Historically, these three have been used in the treatment of hemophilia:

  • Whole Blood
  • Plasma
  • Cryoprecipitate

In the United States, factor concentrates are used exclusively for Hemophilia A and Hemophilia B due to the increased safety and ease of use of these products over the whole blood or fractions of blood—plasma and cryoprecipitate.

Factor Concentrate - Recombinate and plasma derived

Factor concentrates are very effective, but expensive. They can be made from human blood (called plasma-derived products) or manufactured using genetically engineered cells that carry a human factor gene (called recombinant products).

There are several levels of purity (the concentration of factor), ranging from intermediate to very high depending on the manufacturing process. The therapeutic safety of each product depends on the methods used to prevent, remove, or inactivate viruses that may be present in the source plasma.

People with mild hemophilia A may also be prescribed desmopressin (also called DDAVP), a synthetic hormone that stimulates the release of factor VIII.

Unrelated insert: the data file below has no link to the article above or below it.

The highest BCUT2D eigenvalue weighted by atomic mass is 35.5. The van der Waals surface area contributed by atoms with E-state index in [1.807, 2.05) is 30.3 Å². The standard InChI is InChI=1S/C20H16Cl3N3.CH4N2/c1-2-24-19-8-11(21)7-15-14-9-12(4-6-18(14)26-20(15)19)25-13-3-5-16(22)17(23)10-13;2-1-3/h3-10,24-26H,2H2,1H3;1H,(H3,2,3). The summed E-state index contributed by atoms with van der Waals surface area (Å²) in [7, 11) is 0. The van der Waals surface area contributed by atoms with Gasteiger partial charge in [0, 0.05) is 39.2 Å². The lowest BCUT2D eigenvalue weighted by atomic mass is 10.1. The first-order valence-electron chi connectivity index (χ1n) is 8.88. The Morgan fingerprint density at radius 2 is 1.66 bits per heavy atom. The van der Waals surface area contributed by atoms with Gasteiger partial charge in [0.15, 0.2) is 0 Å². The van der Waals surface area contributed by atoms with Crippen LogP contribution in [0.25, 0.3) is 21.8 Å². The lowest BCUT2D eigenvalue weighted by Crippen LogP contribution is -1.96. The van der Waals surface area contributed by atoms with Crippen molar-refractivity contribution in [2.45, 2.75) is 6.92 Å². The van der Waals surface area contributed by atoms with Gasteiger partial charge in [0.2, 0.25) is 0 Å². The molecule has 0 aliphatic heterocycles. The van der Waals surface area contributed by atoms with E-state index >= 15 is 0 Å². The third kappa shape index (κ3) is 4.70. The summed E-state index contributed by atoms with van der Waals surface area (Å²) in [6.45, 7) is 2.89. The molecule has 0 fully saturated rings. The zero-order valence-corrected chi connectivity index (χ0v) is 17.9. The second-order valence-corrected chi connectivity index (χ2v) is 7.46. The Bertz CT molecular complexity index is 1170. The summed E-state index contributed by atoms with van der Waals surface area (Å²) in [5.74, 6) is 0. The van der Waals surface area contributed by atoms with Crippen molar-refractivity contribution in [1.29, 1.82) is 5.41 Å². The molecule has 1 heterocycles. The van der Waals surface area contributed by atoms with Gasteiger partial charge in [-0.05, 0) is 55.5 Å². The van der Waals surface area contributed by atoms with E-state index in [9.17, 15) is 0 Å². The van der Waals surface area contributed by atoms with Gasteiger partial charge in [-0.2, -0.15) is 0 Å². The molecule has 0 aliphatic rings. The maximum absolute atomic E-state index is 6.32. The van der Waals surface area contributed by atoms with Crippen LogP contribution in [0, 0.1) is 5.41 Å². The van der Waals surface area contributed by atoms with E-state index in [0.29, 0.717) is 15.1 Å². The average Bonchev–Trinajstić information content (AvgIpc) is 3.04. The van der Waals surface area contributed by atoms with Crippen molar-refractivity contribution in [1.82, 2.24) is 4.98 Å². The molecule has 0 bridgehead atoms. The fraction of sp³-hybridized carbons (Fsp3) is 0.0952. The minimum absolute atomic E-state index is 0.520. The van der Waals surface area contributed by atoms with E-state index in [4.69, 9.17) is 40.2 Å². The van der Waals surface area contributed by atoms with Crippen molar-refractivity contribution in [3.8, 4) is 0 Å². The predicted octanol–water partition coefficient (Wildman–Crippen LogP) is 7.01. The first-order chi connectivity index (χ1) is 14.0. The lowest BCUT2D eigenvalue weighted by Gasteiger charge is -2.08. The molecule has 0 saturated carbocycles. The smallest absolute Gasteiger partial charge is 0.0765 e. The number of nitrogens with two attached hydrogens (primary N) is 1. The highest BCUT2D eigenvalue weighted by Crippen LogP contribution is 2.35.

Gene Therapy

There is no cure for hemophilia yet, but gene therapy remains an exciting possibility for a partial or complete cure for hemophilia. There are many technical obstacles to overcome, but it is encouraging to see that clinical trials for both factor VIII and IX have begun.


Inhibitors are antibodies to factor VIII or factor IX that attack and destroy the factor VIII and IX proteins in clotting factor concentrates, making treatment ineffective. They appear almost exclusively in patients with severe hemophilia.

There is some controversy over the precise incidence (number of new cases) of inhibitor development, but it is generally accepted that around 15% of people with severe hemophilia A will develop inhibitors at some stage.

By contrast, inhibitor development in hemophilia B is very rare indeed, and seen in less than 1% of subjects. Most inhibitors emerge after relatively few treatments. In general, the more treatments a person has had without developing inhibitors, the less likely he or she is to develop an inhibitor.


Prophylaxis is the regular use of clotting factor concentrates to prevent bleeds before they start. Injections of clotting factor are given two or three times a week to maintain a constant level of factor VIII or IX in the bloodstream. Prophylaxis can help reduce or prevent joint damage.